Virginia is for Lovers” is the great state’s slogan, and it is true: Overall, it seems romantic, beautiful, charming, open and welcoming. But Virginia has something for everyone and in every part of the state. Go inland and head to Shenandoah National Park, Monticello or Roanoke. Follow the line of famous cities Alexandria, Fredricksburg or Richmond down the middle of the state for scenic drives or political inspiration. Or find your way to more coastal towns like Norfolk, Chesapeake and Virginia Beach. More than just for lovers, Virginia caters to nature lovers, history buffs, intellectuals and easy-going folks who just like a slower pace. We know that we would return again to explore all that Virginia has to offer. However, in keeping with our two general guidelines of staying warm and by the water on this tiny living journey, we decided that Williamsburg should be our next stop for beating the cold of the north. Dripping with history that even our six-year-old comprehended, Williamsburg, Virginia, was a great entry point into the great, mysterious, enchanting, complex American Southeast.


Characteristics of and driving forces behind our little traveling trio include considering what the other really likes, how the other learns and interprets information. In choosing Williamsburg as a destination, I knew that it appealed to me historically. I had always wanted to visit Virginia and was very familiar with the region’s famed places — Colonial Williamsburg, Jamestown, Chesepeake Bay, Chickahominy River and, of course, the College of William & Mary. I also knew that Scot hated History in school; it was boring to him, lacking tangibility. I suspected that Colonial Williamsburg would create a new opportunity for history to sink in on his terms. And, despite how off-putting it may be to some, Luna was familiar with Jamestown, English settlers and the Powhatan Indians because of Disney’s Pocahontas. Story is tool and experience is living. I’ll take them both if it means that my family will be inspired and understanding. Williamsburg, Virginia, dished up all of it.  

Williamsburg is an old American city and Native land and the details of its history and variety of ways to explore that history are dizzying. Before English settlers arrived in the the area of Williamsburg, it was home to the Powhatan Confederacy, a commanding organization of thirty tribes in what is now eastern Virginia. They were an Algonquin-speaking Nation with great power, mostly because of their paramount chief, known by the English as “Powhatan.” Although all of the tribes within the confederacy had a chief, Powhatan was the highest-ranking and a stable force in the ever-increasing relationship between the Powhatan people and the English. However, after Powhatan’s death in 1618, the relationship became contentious under the new leadership of Powhatan’s brother, Opechancanough, who sought to drive the English out of Powhatan territory. Years of fighting the English led to disastrous results for the Powhatan Confederacy. By 1646, the Powhatan Paramount Chiefdom, as it has come to be called, was nearly eliminated. Typical of stories of English encroachment, the Nation was furthered decimated by measles and smallpox. Eventually, the remaining Powhatan abandoned their villages and were taken over by the English settlers, who expanded their territory with a mighty fort. (Wikipedia)

Founded in 1632, Williamsburg — or Middle Plantation as it was called then — was a fortified settlement built on high ground on the peninsula between the James River to the south and the York River to the north. From 1699 to 1780, Williamsburg was the capital of the Colony of Virginia and the epicenter of political activity leading up to the American Revolution. Jamestown was the original capital, but burned during Bacon’s Rebellion in 1676. Temporary digs were created in drier and more mosquito-free Williamsburg, a decision that stuck with the House of Burgesses (the first democratically-elected legislative body in the British Colonies, aka America, for those who may not remember), making Williamsburg the capital. A failed canal attempt reduced Williamsburg’s chances of remaining the capital of Virginia, and the move to Richmond during the American Revolution solidified its fate. However, Williamsburg was a key player in the events leading to the war with the famed gunpowder incident, a reenactment I happened upon during a morning stroll through Colonial Williamsburg.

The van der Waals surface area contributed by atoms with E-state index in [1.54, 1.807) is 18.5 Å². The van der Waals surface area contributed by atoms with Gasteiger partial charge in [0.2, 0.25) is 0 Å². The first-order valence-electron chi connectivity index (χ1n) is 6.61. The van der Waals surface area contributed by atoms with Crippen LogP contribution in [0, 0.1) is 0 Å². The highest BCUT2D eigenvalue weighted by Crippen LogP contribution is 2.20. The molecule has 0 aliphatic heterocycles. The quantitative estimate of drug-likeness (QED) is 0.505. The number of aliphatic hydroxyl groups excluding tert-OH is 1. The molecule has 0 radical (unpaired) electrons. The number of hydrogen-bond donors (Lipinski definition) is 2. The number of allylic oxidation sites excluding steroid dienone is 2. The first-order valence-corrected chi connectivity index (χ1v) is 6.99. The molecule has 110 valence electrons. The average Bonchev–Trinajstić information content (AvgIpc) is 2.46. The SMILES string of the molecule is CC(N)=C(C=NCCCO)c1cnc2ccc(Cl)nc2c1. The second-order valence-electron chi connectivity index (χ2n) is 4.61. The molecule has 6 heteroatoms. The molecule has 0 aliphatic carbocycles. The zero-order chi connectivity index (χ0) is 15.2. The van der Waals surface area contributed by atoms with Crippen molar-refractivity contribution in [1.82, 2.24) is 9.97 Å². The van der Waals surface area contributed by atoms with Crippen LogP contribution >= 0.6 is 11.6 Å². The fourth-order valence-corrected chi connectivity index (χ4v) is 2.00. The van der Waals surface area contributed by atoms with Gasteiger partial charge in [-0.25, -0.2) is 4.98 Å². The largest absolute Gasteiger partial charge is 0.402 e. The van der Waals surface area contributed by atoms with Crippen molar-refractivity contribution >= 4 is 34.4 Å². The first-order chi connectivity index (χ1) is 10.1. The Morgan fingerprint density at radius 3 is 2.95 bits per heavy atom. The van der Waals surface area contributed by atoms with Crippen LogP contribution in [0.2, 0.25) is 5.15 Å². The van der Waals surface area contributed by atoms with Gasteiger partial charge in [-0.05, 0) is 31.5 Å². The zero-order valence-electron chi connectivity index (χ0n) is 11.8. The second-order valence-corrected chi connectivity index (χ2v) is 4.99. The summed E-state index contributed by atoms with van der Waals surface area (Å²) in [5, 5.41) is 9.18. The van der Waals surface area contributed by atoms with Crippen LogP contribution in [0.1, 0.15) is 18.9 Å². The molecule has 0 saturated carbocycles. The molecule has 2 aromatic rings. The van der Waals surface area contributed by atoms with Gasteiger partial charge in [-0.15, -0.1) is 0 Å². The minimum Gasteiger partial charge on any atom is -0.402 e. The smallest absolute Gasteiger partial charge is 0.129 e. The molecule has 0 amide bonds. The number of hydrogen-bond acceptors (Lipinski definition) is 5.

Colonial WIlliamsburg Interpreter Reenacting "Storming the Governer's Mansion."
Colonial WIlliamsburg Interpreter Reenacting “Storming the Governer’s Mansion.”

After some ups and downs, a few good folks and concerned citizens believed in the importance of Williamsburg historically, architecturally and symbolically. The birth of Colonial Williamsburg began with Dr. William A.R. Goodwin, who was also rector of Bruton Parish Church, established in 1674, a structure of great importance then and now in Colonial Williamsburg. He successfully achieved a one-man restoration of the church in 1907. Over time, however, telephone lines and roads for automobiles had begun to jeopardize the importance and charm of old Williamsburg. Goodwin recognized this, as well as the enormous financial burden required to restore an area of this magnitude. He solicited Henry Ford, who was not interested in helping anyone disinterested in keeping automobiles off the streets. But Goodwin found help from acquaintance John D. Rockefeller, who understood the importance of keeping Williamsburg in tact. An architect was hired, and volunteers, historians, archaeologists and people of all skills and trades helped to restore Williamsburg to what it is today. (Colonial Williamsburg)